A sports organization in Crozet wants to build an indoor athletic facility on the edge of Old Trail Village.
Crozet Sports, which was established in 2018 to help meet the athletic and health needs of residents of western Albemarle County, has submitted a proposal to build the project.
“We’re all aware of the situation on hand with not only reaching capacity with building space for our schools, but also lack of field space and lack of indoor gyms and training space,” Crozet Sports owner Justin Byrd said at a meeting this week of the Crozet Community Advisory Committee. “We feel like this is a solution to that problem, particularly the location … being just the perfect location, being a true extension of the [Albemarle County Public Schools] and school campuses.”
Byrd said that when he, his wife, Jessica, and others started the organization, their main vision was to build an indoor facility, but that they first began operating a sports academy with kids camps, sports clinics and summer camps.
“Really, our goal was to support those youth sports organizations that already have existing sports, but just don’t have enough indoor space,” Byrd said.
Currently, in Old Trail Village’s approved county plan, the plot of land is designated for single-family homes, so Crozet Sports needs an amendment approved by the Board of Supervisors to build the facility.
The approximately 9.8-acre site is near the intersection of Old Trail Drive and U.S. 250 next to Henley Middle School. It is currently vacant and wooded. A buffer would remain along both roads.
The proposed building would be two floors with a total of approximately 85,000 square feet and indoor turf fields, hard courts, baseball and softball training areas, locker rooms and student-athlete classrooms, among other facilities.
Byrd said they are proposing a number of programs, including sports facility memberships; physical therapy programs; children’s after-school programming and day camps; adult sports leagues; sports camps and clinics; and rentals of turf fields, hard courts, batting cages and multi-purpose rooms.
The plan also proposes a pedestrian and road connection to the Henley property, but the school division would have to approve a connector.
“They do definitely support a pedestrian connection between Crozet Sports and Henley and they’re going to evaluate whether they’re comfortable having a vehicular connection there or not,” said Valerie Long with Williams-Mullen, who is representing Crozet Sports.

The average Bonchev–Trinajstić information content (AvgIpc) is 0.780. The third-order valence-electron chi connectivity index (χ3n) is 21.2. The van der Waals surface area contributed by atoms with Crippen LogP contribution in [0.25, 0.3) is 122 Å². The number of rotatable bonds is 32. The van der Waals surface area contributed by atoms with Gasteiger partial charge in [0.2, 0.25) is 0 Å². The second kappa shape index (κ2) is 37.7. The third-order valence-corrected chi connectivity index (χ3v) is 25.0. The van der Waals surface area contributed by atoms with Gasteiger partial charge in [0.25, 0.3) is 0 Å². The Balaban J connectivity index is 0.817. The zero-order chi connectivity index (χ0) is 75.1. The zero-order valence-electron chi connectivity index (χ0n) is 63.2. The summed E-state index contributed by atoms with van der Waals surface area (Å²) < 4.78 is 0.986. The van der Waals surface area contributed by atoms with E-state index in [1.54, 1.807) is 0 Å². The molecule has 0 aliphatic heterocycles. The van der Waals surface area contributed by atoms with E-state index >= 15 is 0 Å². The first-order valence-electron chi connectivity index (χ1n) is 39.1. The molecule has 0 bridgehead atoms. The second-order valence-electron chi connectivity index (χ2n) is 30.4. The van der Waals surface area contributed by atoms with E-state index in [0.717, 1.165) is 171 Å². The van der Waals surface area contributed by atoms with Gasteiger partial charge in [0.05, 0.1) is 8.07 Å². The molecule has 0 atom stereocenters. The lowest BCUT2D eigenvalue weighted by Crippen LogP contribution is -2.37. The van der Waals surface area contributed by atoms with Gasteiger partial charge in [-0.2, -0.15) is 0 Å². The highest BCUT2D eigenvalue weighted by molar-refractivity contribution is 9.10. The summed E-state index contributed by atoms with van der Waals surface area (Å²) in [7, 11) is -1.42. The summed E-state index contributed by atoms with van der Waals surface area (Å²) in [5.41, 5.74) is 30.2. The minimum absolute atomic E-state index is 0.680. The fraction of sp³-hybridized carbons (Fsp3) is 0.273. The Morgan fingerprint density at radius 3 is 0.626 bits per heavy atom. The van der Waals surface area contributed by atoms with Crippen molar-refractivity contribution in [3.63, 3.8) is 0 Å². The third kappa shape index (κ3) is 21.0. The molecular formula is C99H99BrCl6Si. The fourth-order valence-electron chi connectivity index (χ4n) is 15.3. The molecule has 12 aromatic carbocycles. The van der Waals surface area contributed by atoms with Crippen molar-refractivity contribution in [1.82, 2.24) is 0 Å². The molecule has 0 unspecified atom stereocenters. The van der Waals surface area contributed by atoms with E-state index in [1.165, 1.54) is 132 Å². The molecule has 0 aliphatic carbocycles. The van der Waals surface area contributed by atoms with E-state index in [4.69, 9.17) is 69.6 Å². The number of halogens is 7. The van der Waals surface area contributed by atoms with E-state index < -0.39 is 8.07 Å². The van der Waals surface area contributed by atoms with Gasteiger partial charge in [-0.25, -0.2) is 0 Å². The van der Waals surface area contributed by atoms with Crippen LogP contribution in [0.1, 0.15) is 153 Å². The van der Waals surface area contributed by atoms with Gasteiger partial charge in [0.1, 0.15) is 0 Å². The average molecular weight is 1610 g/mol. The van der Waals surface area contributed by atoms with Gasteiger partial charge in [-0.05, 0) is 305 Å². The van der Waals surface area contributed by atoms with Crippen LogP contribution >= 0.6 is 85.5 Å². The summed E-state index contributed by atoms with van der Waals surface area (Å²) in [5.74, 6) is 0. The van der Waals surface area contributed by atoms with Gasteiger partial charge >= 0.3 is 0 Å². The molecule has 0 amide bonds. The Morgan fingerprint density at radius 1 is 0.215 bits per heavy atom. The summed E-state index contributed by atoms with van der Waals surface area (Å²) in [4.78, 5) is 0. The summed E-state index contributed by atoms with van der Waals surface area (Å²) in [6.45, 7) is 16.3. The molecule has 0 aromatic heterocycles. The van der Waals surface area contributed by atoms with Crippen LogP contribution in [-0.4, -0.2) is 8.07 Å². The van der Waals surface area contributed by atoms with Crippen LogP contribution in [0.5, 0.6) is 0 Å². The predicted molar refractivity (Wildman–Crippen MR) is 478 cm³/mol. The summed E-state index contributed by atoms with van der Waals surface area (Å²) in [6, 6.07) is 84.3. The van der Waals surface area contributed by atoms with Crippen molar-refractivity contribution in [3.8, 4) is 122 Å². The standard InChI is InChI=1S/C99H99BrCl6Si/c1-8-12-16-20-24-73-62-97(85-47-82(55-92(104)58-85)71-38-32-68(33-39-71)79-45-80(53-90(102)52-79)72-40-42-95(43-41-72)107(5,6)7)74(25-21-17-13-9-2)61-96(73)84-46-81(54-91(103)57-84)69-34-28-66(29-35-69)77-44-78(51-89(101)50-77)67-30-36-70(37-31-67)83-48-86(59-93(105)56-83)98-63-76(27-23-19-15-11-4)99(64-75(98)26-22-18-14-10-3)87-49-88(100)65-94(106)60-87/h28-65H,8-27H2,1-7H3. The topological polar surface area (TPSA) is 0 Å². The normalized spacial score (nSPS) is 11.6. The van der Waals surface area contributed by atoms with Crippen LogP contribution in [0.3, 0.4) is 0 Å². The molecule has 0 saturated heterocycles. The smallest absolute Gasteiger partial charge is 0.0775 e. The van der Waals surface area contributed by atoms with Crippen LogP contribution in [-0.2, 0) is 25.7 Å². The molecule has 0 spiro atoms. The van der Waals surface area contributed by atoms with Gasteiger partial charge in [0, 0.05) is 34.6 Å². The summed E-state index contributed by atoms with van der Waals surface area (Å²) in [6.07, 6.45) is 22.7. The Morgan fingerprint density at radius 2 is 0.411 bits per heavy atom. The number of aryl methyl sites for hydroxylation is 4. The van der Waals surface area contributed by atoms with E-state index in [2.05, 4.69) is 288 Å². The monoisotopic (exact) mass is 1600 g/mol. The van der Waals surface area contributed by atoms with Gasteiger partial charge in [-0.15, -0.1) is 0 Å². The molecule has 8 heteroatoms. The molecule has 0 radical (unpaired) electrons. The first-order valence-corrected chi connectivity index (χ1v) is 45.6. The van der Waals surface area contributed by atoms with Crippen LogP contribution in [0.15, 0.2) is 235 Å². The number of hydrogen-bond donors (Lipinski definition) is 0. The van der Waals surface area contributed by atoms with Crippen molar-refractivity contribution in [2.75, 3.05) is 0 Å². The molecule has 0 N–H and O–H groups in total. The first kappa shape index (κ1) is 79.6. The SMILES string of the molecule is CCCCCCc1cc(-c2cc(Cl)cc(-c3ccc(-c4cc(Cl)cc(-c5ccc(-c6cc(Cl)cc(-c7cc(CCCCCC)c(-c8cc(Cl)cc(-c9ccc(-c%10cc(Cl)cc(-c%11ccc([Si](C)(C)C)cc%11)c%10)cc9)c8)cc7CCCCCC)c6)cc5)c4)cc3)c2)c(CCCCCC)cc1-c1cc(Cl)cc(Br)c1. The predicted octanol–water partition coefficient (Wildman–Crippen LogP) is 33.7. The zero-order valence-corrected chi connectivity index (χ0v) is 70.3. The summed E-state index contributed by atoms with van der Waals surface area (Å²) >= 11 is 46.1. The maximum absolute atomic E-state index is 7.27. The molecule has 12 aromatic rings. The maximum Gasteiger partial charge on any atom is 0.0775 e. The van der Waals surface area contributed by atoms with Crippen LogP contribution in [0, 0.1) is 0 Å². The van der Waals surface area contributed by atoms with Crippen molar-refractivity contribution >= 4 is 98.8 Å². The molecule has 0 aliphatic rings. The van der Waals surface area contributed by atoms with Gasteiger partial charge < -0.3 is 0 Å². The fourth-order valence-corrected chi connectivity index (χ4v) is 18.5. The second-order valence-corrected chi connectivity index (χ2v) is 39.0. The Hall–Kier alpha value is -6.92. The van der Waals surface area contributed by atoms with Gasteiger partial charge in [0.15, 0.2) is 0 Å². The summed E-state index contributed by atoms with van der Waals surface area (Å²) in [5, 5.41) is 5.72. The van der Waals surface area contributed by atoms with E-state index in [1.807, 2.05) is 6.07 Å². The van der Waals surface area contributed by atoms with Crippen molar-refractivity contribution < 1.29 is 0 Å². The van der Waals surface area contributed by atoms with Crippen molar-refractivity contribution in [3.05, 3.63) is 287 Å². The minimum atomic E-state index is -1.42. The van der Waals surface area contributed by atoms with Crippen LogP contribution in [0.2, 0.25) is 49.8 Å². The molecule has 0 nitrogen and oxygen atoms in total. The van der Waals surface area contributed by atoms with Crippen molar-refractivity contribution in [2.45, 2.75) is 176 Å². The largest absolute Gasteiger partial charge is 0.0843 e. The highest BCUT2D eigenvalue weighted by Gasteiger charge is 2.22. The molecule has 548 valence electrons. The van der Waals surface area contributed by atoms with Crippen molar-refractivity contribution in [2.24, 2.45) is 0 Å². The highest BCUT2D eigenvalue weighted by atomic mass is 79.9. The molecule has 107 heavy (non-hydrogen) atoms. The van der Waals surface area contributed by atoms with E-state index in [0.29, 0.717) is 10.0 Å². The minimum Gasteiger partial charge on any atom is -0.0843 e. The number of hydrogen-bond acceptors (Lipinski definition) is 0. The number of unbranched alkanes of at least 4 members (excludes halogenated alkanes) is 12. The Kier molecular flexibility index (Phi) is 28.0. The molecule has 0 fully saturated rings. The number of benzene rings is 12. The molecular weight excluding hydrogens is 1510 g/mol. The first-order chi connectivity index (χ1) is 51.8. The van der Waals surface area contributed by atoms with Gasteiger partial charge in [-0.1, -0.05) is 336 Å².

During the community meeting, some area residents expressed concerns about the proposed project’s impact on noise and traffic.
Old Trail resident Marshall Faintich said he was fine with an indoor sports facility, but that Crozet Sports had picked the wrong location.
“If this is approved, my plan is to buy a directional microphone and a recording decibel meter, and every time the noise exceeds the county ordinance, I’m going to be calling the police because there’s enough problems with noise in our area as it is, with football games and everything else,” he said.
Another resident suggested delaying the project until the repairs to the Crozet Avenue bridge over Lickinghole Creek are made, which could close the road in both directions for six months or reduce the road to one lane and require a temporary traffic signal for at least eight months.
“I’m not sure how much traffic is going to be going through Old Trail, but it’s going to be quite a bit more than it is now,” he said.
According to a traffic study completed for the proposal, the facility would generate about 820 vehicle trips per day, and if the site is developed with 90 housing units, which is what originally was planned for the property, it would generate about 944 trips per day.
During the weekday rush hour between 4 and 6 p.m., the sports facility would likely generate about 136 more trips than if there was housing on the site.
The proposal next will go before the county Planning Commission and then the Board of Supervisors, but those dates have not yet been scheduled.